(Bloomberg) -- Chinese diplomacy is spurring a shake-up in the world of frontier-bond underwriting.
When the tiny island nation of the Maldives prepared to make its dollar-debt debut last week, it looked beyond more veteran international arrangers to Bocom International Holdings Co., the securities arm of China’s fifth-biggest bank. The firm was sole lead on the $200 million, five-year bond, the latest in a slew of frontier-market dollar offerings this year.
Chinese banks also popped up in Sri Lanka’s blowout dollar-bond sale last month, with Citic Securities Co. and ICBC International Securities Ltd. -- a unit of the world’s largest lender by assets -- part of a syndicate marketing the $1.5 billion issue. Their involvement comes as China ramps up its Belt and Road initiative, with almost $80 billion in financing to be doled out to developing nations participating in President Xi Jinping’s globalization push.
“The Maldives’ government has a good relationship with the Chinese government through our development projects as well as the Belt and Road Project, and very good relationships with Chinese banks as well,” Saruvash Adam, head of the fiscal affairs division at the Maldives Ministry of Finance and Treasury, said in a phone interview. “The good relationship may have favorably affected the decision but is not the driving factor. The commercial terms and the confidence we have in Bocom International was a bigger factor.”
Representatives of Hong Kong-based Bocom International weren’t available to comment on the deal.
Launched in 2013 as a way of deepening trade and diplomatic ties between China and countries along the ancient Silk Road route, Belt and Road has morphed into a vehicle for Xi to showcase his country’s internationalization bona fides, with Chinese companies pushed to invest in offshore infrastructure projects.
It’s also helping diversify the buyer pool for frontier debt, with Sri Lanka seeing quadruple the demand of previous year’s dollar-bond sales, in part because of bids from Chinese investors.
The cheapest borrowing costs in four years are luring smaller, lower-rated countries to the dollar bond market, with frontier issuance in Asia already at $1.8 billion so far this year, more than triple what it was in the same period of 2016, data compiled by Bloomberg show.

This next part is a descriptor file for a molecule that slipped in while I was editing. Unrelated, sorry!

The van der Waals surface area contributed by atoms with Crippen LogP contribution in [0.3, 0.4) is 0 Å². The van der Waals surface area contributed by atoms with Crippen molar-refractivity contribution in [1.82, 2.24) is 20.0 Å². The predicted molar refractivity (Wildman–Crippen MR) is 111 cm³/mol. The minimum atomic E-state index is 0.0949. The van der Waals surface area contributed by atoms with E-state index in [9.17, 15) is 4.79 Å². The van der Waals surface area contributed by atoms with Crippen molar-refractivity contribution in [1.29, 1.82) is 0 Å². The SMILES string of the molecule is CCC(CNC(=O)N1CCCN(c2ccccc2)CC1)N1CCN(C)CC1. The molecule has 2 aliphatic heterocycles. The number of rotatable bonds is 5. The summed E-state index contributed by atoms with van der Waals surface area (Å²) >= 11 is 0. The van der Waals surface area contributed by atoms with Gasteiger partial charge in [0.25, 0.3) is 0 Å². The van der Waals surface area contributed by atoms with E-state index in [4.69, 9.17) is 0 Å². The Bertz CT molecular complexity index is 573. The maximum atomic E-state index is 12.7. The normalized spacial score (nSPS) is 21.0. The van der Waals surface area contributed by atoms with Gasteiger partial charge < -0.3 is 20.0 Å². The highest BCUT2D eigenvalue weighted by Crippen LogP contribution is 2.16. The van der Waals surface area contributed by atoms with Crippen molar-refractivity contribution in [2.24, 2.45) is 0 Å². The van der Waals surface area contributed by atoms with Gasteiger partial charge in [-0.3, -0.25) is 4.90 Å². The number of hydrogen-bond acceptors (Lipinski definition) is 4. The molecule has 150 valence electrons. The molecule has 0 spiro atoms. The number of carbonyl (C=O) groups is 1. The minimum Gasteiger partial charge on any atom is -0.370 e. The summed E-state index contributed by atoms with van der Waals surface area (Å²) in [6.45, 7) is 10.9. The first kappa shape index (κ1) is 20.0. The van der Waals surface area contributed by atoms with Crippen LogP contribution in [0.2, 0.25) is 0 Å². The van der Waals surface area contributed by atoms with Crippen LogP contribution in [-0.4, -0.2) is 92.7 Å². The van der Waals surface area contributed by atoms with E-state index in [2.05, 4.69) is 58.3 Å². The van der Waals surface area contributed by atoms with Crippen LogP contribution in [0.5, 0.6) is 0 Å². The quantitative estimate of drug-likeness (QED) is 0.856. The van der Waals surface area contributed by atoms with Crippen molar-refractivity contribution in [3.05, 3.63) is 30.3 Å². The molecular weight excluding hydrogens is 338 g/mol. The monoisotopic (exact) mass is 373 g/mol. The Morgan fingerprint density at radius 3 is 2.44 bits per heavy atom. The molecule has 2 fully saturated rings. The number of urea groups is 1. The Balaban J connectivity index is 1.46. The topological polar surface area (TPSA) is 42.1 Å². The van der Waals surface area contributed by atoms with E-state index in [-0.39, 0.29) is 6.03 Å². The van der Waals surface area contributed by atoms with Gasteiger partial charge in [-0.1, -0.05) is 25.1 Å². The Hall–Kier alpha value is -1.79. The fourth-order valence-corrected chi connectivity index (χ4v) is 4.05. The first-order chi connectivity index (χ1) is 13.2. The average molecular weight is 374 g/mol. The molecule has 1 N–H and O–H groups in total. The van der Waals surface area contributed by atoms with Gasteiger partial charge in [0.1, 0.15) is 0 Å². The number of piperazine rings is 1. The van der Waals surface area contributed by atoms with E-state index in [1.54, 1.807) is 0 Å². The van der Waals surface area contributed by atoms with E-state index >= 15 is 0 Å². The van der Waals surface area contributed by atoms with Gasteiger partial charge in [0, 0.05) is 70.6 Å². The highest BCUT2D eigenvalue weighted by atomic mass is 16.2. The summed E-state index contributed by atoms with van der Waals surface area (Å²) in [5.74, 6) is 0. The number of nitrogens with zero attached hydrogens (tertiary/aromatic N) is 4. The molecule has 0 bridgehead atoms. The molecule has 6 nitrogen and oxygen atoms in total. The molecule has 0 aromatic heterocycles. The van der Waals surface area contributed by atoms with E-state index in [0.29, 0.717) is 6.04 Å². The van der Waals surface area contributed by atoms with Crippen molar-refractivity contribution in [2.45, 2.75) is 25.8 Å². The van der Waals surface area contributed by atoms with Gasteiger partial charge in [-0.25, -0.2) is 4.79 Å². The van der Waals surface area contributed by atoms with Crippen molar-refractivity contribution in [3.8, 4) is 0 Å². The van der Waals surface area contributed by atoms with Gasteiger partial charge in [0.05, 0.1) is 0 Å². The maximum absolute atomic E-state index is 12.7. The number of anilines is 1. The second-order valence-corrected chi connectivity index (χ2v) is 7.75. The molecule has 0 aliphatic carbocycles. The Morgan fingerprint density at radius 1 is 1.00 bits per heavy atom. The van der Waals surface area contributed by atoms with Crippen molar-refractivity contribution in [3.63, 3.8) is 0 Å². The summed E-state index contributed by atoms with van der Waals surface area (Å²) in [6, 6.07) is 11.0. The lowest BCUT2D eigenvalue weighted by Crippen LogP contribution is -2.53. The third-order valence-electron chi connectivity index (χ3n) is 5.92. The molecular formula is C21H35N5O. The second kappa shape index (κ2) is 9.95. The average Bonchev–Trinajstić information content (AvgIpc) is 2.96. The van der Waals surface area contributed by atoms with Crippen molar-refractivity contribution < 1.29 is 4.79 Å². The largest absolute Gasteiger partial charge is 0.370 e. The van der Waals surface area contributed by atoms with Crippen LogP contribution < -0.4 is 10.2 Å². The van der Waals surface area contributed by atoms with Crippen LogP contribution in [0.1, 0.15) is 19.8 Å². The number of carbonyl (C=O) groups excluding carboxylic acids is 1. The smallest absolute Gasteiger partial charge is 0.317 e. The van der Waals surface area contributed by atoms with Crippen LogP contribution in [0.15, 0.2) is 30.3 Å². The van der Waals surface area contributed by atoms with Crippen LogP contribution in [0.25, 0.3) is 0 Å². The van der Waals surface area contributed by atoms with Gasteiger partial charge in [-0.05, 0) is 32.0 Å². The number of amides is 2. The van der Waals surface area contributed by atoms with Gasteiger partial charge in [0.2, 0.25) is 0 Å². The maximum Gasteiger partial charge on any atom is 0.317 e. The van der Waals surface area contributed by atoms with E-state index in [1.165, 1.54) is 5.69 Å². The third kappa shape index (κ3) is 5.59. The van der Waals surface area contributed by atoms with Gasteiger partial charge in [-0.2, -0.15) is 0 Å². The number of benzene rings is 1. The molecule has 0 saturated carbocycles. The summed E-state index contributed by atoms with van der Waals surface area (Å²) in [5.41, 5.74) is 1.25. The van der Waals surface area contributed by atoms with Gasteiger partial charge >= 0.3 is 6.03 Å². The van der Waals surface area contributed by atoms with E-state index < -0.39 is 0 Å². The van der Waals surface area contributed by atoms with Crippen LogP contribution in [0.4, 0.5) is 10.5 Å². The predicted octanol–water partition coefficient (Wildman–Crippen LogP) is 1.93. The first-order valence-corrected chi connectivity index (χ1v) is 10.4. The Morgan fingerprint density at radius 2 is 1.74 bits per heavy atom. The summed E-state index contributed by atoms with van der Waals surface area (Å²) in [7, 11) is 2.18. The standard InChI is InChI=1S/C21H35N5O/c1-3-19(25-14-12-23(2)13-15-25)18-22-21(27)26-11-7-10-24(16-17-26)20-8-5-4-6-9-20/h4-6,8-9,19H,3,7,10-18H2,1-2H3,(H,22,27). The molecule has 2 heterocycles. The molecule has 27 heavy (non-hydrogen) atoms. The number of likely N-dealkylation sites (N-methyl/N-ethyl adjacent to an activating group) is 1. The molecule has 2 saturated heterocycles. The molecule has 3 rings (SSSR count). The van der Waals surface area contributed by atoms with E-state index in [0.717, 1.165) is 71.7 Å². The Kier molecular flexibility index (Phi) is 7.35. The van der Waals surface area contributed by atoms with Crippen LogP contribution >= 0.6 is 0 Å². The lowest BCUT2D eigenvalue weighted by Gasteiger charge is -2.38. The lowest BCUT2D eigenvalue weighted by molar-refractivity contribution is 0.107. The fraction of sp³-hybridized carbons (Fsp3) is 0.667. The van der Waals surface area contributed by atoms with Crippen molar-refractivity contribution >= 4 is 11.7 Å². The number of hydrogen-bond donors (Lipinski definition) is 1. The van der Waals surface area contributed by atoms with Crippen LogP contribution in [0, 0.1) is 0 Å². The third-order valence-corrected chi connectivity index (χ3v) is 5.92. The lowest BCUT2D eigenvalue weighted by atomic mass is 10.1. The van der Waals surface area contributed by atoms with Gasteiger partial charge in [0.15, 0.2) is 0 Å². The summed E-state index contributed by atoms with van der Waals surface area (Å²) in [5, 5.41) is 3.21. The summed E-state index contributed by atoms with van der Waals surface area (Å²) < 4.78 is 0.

The Maldives was in talks with international banks including Australia and New Zealand Banking Group Ltd., Deutsche Bank AG and DBS Group Holdings Ltd. as well as other Chinese firms, before settling on Bocom to run their issue, Finance Minister Ahmed Munawar said. The country plans to return to the dollar bond market in 2018, and Islamic debt and syndicated loans are also options. State-run companies may borrow in dollars this year, he said.
Papua New Guinea, the impoverished Pacific Island nation planning its dollar-bond debut in the second half, has mandated Bank of China Ltd. as one of the lead underwriters, according to central bank Governor Loi Martin Bakani.
The lender, China’s fourth-largest, can deliver small countries access to investors in the world’s second-largest economy, said Sebastian Ha, head of the debt syndicate at Bank of China in Hong Kong. More than 80 percent of the Maldives dollar notes are said to have been sold to investors in the Asia region.
“We could offer the same service that most international banks provide in the underwriting space,” said Ha. “However, more importantly, we could offer the connection between the issuing country and China.”
While its tropical beauty makes the Maldives an attractive destination for luxury tourists, the string of coral atolls faces infrastructure challenges, with almost all the materials for construction projects having to be imported, says Adam at the finance ministry. “It means we will seek financing in both bonds and loans in the international market in the future.”
China forged a partnership with the Maldives in 2014, and has been actively involved in development in the country, with some 100 Chinese workers flown in to help build a new runway at the airport in the capital, Male, according to China’s official Xinhua News Agency.
For Leo Hu, a portfolio manager in Singapore at NN Investment Partners, which manages about $208 billion in assets, issuance like the Maldives bond is welcome, helping broaden the emerging-market dollar-debt universe he invests in.
“Under the Belt and Road initiative, I won’t be surprised to see more and more Chinese investors and banks involved in frontier markets who have good relationship with China,” he said.